For the first time, researchers have created pigs, goats and cattle that can serve as viable “surrogate fires”
The advance, published in Proceedings of the National Academy of Sciences on 14 September could accelerate the spread of desirable traits in livestock and improve food production for a growing global population. It would also allow breeders in remote regions better access to genetic material from elite animals from other parts of the world and allow more precision breeding in animals such as goats where artificial insemination is difficult to use.
“With this technology, we can better communicate desirable traits and improve the efficiency of food production. This can have a major impact on tackling food insecurity around the world,” said Jon Oatley, a reproductive biologist with WSU’s College of Veterinary Medicine. “If we can tackle this genetically, it means less water, less feed and fewer antibiotics we need to put in the animals.”
A research team led by Oatley used the gene editing tool, CRISPR-Cas9, to knock out a gene specifically for male fertility in the animal embryos that would be raised to become surrogate fathers. The mandibles were then born sterile, but began producing sperm after researchers transplanted stem cells from donor animals into their testicles. The sperm cells produced by the surrogate guys contained only the genetic material from the selected donor animals. The gene editing process used in this study seeks to create changes within an animal species that can occur naturally, such as infertility.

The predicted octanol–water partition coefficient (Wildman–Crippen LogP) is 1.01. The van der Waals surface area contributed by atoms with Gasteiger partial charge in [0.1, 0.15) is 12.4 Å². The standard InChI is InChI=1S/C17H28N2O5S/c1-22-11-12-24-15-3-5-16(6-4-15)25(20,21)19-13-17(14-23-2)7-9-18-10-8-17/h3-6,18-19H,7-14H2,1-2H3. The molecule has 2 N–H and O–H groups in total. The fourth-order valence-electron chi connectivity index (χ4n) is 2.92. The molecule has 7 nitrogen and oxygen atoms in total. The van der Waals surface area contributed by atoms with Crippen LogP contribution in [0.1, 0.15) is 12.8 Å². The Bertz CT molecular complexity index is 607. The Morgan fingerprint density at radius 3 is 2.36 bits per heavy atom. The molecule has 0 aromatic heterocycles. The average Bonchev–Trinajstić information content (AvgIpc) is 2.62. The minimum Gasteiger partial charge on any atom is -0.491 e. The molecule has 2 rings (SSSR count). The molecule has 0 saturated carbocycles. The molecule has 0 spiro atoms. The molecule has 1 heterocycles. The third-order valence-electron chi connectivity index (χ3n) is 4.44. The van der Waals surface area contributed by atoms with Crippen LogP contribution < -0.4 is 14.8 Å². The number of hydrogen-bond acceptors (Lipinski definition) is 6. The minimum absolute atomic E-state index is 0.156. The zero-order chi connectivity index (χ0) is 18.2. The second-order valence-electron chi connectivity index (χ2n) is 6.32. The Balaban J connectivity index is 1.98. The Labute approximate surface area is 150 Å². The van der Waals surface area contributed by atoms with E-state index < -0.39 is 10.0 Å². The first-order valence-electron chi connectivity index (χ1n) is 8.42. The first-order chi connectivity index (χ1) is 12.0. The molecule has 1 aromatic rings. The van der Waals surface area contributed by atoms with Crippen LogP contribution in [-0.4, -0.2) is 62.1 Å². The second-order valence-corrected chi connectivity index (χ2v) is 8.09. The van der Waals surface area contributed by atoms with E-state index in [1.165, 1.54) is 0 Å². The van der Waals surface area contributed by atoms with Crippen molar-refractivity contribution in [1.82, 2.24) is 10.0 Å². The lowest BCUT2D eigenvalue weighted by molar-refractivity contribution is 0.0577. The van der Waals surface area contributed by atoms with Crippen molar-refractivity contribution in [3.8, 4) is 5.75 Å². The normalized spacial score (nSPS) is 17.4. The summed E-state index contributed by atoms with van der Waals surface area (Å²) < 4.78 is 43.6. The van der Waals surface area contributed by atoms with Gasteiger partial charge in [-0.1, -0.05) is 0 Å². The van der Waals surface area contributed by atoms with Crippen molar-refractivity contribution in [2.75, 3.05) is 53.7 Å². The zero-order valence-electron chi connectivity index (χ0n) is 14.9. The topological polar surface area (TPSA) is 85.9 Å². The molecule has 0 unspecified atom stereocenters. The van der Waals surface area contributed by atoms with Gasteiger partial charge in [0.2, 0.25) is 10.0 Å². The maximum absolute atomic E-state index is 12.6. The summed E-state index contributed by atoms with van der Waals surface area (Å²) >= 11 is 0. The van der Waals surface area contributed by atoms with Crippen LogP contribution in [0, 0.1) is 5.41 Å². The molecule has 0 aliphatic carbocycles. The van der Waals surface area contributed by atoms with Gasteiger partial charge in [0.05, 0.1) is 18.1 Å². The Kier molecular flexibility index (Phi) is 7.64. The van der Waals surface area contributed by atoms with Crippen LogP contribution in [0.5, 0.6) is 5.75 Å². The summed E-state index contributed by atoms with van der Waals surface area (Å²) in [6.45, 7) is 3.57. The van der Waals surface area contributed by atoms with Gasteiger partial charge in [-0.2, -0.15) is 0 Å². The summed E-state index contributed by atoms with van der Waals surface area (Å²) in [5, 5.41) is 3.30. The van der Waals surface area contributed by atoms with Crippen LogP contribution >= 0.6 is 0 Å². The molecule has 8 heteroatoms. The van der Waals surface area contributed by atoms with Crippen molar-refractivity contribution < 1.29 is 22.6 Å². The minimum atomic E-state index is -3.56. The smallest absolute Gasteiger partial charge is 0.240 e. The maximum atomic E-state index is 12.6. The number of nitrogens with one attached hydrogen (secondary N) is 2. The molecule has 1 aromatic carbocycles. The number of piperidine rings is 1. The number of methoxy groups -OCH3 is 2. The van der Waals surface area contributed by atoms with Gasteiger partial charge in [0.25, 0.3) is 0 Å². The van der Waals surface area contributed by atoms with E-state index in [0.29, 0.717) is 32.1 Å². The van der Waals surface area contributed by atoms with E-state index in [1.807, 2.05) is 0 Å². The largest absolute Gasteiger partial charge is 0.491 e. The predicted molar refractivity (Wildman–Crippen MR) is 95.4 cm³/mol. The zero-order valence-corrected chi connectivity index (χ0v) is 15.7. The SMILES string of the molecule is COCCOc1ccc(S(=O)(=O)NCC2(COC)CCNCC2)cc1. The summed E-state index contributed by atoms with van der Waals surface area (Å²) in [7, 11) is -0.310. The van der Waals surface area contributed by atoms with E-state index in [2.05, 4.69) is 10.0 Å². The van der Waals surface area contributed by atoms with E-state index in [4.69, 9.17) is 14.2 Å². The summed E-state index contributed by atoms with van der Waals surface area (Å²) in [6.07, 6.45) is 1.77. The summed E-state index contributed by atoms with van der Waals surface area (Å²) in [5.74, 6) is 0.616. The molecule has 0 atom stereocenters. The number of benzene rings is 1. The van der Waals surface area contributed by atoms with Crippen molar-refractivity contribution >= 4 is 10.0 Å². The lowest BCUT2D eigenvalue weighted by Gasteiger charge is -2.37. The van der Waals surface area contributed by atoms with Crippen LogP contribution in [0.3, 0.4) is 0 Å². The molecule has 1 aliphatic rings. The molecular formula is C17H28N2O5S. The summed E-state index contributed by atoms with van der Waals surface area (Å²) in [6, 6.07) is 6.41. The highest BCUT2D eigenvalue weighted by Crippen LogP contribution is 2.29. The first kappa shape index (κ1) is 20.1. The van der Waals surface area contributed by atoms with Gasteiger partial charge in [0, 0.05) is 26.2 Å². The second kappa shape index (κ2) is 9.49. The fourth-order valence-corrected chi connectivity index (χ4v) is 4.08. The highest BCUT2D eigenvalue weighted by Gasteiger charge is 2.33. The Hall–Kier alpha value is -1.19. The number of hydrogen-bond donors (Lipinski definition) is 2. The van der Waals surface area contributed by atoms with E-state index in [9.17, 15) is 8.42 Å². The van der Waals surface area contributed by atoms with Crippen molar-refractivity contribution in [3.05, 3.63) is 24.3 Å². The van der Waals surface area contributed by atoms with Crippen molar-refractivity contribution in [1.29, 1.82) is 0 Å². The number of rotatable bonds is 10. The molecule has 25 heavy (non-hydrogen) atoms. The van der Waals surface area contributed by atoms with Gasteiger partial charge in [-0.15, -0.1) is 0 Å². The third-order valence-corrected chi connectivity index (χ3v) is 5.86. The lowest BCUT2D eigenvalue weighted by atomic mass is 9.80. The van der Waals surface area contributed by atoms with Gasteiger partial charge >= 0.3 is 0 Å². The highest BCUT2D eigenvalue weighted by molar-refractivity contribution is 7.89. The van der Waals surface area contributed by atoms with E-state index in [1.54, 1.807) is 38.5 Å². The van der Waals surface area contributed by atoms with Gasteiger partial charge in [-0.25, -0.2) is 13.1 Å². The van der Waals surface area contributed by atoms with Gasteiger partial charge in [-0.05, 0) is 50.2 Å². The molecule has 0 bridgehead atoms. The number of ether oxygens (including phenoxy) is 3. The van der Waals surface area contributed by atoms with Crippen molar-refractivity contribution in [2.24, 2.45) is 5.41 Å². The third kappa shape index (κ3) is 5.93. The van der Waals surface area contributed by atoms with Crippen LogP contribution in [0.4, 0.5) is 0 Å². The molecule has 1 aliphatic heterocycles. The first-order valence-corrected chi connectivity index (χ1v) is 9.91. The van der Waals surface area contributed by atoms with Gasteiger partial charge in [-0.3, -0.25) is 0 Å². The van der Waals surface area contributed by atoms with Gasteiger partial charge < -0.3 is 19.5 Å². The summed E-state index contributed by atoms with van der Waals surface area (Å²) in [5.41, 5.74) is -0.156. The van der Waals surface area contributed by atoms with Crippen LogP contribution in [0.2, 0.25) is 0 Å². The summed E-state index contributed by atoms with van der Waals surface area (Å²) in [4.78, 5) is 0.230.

The study is the result of six years of collaboration between researchers at WSU, Utah State University, the University of Maryland and the Roslin Institute at the University of Edinburgh in the UK
The researchers used CRISPR-Cas9 to produce mice, pigs, goats and cattle that lacked a gene called NANOS2, which is specific for male fertility. The mandibles grew up sterile but otherwise healthy, so when they received transplanted sperm-producing stem cells from other animals, they began producing sperm derived from the donor’s cells.
It was confirmed that the surrogate acids had active donor sperm. The surrogate mice became the father of healthy offspring that carried the genes from the donor mice. The larger animals have not yet been bred. Oatley’s laboratory refines the stem cell transplantation process before taking the next step.
This study provides strong evidence for the concept, said Professor Bruce Whitelaw of the Roslin Institute.
“This shows the world that this technology is real. It can be used,” Whitelaw said. “We now need to go in and figure out how we can best use it productively to feed our growing population.”
Latest steps in animal husbandry
Researchers have been looking for a way to create surrogate fathers for decades to overcome the limitations of selective breeding and artificial insemination, tools that either require the presence of animals or strict control over their movement – and in many cases both.
Artificial insemination is common in dairy cattle, which is often restricted, so their reproductive behavior is relatively easy to control, but the procedure is rarely used with beef cattle that need to roam freely to feed. For pigs, the procedure still requires the animals to be nearby, as pig semen does not survive freezing well. In goats, artificial insemination is quite challenging and may require a surgical procedure.